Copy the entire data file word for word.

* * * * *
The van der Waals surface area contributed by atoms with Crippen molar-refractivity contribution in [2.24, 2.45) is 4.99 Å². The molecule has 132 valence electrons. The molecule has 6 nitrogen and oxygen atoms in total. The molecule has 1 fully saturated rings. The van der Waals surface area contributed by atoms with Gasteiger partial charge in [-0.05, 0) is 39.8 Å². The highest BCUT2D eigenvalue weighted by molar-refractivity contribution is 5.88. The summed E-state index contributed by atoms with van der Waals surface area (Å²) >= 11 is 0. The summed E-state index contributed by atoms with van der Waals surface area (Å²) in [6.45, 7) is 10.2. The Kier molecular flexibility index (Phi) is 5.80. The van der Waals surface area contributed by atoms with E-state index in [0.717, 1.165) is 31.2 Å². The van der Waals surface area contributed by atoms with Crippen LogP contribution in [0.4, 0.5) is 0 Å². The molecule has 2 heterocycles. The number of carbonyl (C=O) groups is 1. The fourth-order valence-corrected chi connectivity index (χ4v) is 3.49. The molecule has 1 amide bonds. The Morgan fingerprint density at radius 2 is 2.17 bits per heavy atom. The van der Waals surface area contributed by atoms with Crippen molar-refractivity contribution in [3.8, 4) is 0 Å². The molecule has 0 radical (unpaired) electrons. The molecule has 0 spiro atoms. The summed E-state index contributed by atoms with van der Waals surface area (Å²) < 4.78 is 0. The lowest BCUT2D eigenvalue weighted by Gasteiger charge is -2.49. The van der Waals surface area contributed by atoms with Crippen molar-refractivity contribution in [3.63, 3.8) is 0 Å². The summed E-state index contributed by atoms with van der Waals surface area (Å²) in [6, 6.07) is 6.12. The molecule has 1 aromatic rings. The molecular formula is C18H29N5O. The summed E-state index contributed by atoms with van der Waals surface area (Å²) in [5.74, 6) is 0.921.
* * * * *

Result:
The van der Waals surface area contributed by atoms with Crippen molar-refractivity contribution in [2.24, 2.45) is 4.99 Å². The molecule has 132 valence electrons. The molecule has 6 nitrogen and oxygen atoms in total. The molecule has 1 fully saturated rings. The van der Waals surface area contributed by atoms with Gasteiger partial charge in [-0.05, 0) is 39.8 Å². The highest BCUT2D eigenvalue weighted by molar-refractivity contribution is 5.88. The summed E-state index contributed by atoms with van der Waals surface area (Å²) >= 11 is 0. The summed E-state index contributed by atoms with van der Waals surface area (Å²) in [6.45, 7) is 10.2. The Kier molecular flexibility index (Phi) is 5.80. The van der Waals surface area contributed by atoms with E-state index in [0.717, 1.165) is 31.2 Å². The van der Waals surface area contributed by atoms with Crippen LogP contribution in [0.4, 0.5) is 0 Å². The molecule has 2 heterocycles. The number of carbonyl (C=O) groups is 1. The fourth-order valence-corrected chi connectivity index (χ4v) is 3.49. The molecule has 1 amide bonds. The Morgan fingerprint density at radius 2 is 2.17 bits per heavy atom. The van der Waals surface area contributed by atoms with Crippen molar-refractivity contribution in [3.8, 4) is 0 Å². The molecule has 0 radical (unpaired) electrons. The molecule has 0 spiro atoms. The summed E-state index contributed by atoms with van der Waals surface area (Å²) < 4.78 is 0. The lowest BCUT2D eigenvalue weighted by Gasteiger charge is -2.49. The van der Waals surface area contributed by atoms with Crippen molar-refractivity contribution in [3.63, 3.8) is 0 Å². The summed E-state index contributed by atoms with van der Waals surface area (Å²) in [6, 6.07) is 6.12. The molecule has 1 aromatic rings. The molecular formula is C18H29N5O. The summed E-state index contributed by atoms with van der Waals surface area (Å²) in [5.74, 6) is 0.921.